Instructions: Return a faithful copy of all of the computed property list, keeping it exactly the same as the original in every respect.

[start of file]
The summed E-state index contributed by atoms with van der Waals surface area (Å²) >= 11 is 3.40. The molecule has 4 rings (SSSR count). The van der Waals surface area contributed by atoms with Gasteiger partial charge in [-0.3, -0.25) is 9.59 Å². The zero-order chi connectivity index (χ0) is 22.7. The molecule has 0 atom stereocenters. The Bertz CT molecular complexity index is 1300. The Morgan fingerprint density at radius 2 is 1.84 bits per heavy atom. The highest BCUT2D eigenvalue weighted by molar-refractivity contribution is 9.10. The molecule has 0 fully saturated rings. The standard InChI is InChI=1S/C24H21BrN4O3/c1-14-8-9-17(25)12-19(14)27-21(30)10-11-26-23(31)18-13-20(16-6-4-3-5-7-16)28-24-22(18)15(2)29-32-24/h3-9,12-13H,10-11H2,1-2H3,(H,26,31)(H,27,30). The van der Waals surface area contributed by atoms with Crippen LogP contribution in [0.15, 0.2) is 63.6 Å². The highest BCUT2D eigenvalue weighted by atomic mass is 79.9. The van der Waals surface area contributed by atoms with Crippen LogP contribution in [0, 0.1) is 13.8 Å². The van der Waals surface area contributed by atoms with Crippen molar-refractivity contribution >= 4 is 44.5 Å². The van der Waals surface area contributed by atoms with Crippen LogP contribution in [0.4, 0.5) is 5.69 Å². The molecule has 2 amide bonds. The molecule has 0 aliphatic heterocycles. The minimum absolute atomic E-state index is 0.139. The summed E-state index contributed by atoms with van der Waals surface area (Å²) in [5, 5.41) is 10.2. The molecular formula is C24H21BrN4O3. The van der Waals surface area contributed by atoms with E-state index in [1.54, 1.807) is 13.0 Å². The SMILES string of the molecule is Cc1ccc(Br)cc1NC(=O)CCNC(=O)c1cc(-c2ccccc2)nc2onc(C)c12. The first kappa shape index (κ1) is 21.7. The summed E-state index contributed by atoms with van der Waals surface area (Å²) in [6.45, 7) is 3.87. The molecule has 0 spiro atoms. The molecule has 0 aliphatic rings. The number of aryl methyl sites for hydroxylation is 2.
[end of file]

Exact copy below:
The summed E-state index contributed by atoms with van der Waals surface area (Å²) >= 11 is 3.40. The molecule has 4 rings (SSSR count). The van der Waals surface area contributed by atoms with Gasteiger partial charge in [-0.3, -0.25) is 9.59 Å². The zero-order chi connectivity index (χ0) is 22.7. The molecule has 0 atom stereocenters. The Bertz CT molecular complexity index is 1300. The Morgan fingerprint density at radius 2 is 1.84 bits per heavy atom. The highest BCUT2D eigenvalue weighted by molar-refractivity contribution is 9.10. The molecule has 0 fully saturated rings. The standard InChI is InChI=1S/C24H21BrN4O3/c1-14-8-9-17(25)12-19(14)27-21(30)10-11-26-23(31)18-13-20(16-6-4-3-5-7-16)28-24-22(18)15(2)29-32-24/h3-9,12-13H,10-11H2,1-2H3,(H,26,31)(H,27,30). The van der Waals surface area contributed by atoms with Crippen LogP contribution in [0.15, 0.2) is 63.6 Å². The highest BCUT2D eigenvalue weighted by atomic mass is 79.9. The van der Waals surface area contributed by atoms with Crippen LogP contribution in [0, 0.1) is 13.8 Å². The van der Waals surface area contributed by atoms with Crippen molar-refractivity contribution >= 4 is 44.5 Å². The van der Waals surface area contributed by atoms with Crippen LogP contribution in [0.4, 0.5) is 5.69 Å². The molecule has 2 amide bonds. The molecule has 0 aliphatic heterocycles. The minimum absolute atomic E-state index is 0.139. The summed E-state index contributed by atoms with van der Waals surface area (Å²) in [5, 5.41) is 10.2. The molecular formula is C24H21BrN4O3. The van der Waals surface area contributed by atoms with E-state index in [1.54, 1.807) is 13.0 Å². The SMILES string of the molecule is Cc1ccc(Br)cc1NC(=O)CCNC(=O)c1cc(-c2ccccc2)nc2onc(C)c12. The first kappa shape index (κ1) is 21.7. The summed E-state index contributed by atoms with van der Waals surface area (Å²) in [6.45, 7) is 3.87. The molecule has 0 spiro atoms. The molecule has 0 aliphatic rings. The number of aryl methyl sites for hydroxylation is 2.